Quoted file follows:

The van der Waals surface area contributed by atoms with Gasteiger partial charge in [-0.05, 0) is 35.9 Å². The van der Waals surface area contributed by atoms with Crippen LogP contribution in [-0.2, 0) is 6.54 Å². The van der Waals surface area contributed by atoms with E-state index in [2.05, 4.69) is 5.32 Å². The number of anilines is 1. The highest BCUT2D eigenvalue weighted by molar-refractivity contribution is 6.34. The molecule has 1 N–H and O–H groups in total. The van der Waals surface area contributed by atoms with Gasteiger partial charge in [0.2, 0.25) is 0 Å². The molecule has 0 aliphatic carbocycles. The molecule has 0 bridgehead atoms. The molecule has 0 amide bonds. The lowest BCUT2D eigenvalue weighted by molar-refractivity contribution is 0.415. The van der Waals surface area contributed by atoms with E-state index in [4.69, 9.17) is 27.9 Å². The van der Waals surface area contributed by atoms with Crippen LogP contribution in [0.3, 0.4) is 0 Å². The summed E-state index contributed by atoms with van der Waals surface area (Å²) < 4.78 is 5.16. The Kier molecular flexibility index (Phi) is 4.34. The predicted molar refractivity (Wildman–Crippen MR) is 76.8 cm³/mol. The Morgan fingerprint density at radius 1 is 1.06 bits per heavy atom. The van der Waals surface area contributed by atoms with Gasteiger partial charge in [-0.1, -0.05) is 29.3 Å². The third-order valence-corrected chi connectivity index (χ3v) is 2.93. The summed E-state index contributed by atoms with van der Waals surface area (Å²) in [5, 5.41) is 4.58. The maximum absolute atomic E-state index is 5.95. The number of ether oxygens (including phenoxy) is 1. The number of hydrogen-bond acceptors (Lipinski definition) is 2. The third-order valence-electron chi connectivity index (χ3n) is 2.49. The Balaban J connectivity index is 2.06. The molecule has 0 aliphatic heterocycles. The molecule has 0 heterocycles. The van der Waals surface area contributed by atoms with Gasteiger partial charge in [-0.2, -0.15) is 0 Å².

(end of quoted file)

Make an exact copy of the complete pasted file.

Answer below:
The van der Waals surface area contributed by atoms with Gasteiger partial charge in [-0.05, 0) is 35.9 Å². The van der Waals surface area contributed by atoms with Crippen LogP contribution in [-0.2, 0) is 6.54 Å². The van der Waals surface area contributed by atoms with E-state index in [2.05, 4.69) is 5.32 Å². The number of anilines is 1. The highest BCUT2D eigenvalue weighted by molar-refractivity contribution is 6.34. The molecule has 1 N–H and O–H groups in total. The van der Waals surface area contributed by atoms with Gasteiger partial charge in [0.2, 0.25) is 0 Å². The molecule has 0 aliphatic carbocycles. The molecule has 0 bridgehead atoms. The molecule has 0 amide bonds. The lowest BCUT2D eigenvalue weighted by molar-refractivity contribution is 0.415. The van der Waals surface area contributed by atoms with E-state index in [4.69, 9.17) is 27.9 Å². The van der Waals surface area contributed by atoms with Crippen LogP contribution in [0.3, 0.4) is 0 Å². The summed E-state index contributed by atoms with van der Waals surface area (Å²) < 4.78 is 5.16. The Kier molecular flexibility index (Phi) is 4.34. The predicted molar refractivity (Wildman–Crippen MR) is 76.8 cm³/mol. The Morgan fingerprint density at radius 1 is 1.06 bits per heavy atom. The van der Waals surface area contributed by atoms with Gasteiger partial charge in [-0.1, -0.05) is 29.3 Å². The third-order valence-corrected chi connectivity index (χ3v) is 2.93. The summed E-state index contributed by atoms with van der Waals surface area (Å²) in [5, 5.41) is 4.58. The maximum absolute atomic E-state index is 5.95. The number of ether oxygens (including phenoxy) is 1. The number of hydrogen-bond acceptors (Lipinski definition) is 2. The third-order valence-electron chi connectivity index (χ3n) is 2.49. The Balaban J connectivity index is 2.06. The molecule has 0 aliphatic heterocycles. The molecule has 0 heterocycles. The van der Waals surface area contributed by atoms with Gasteiger partial charge in [-0.2, -0.15) is 0 Å².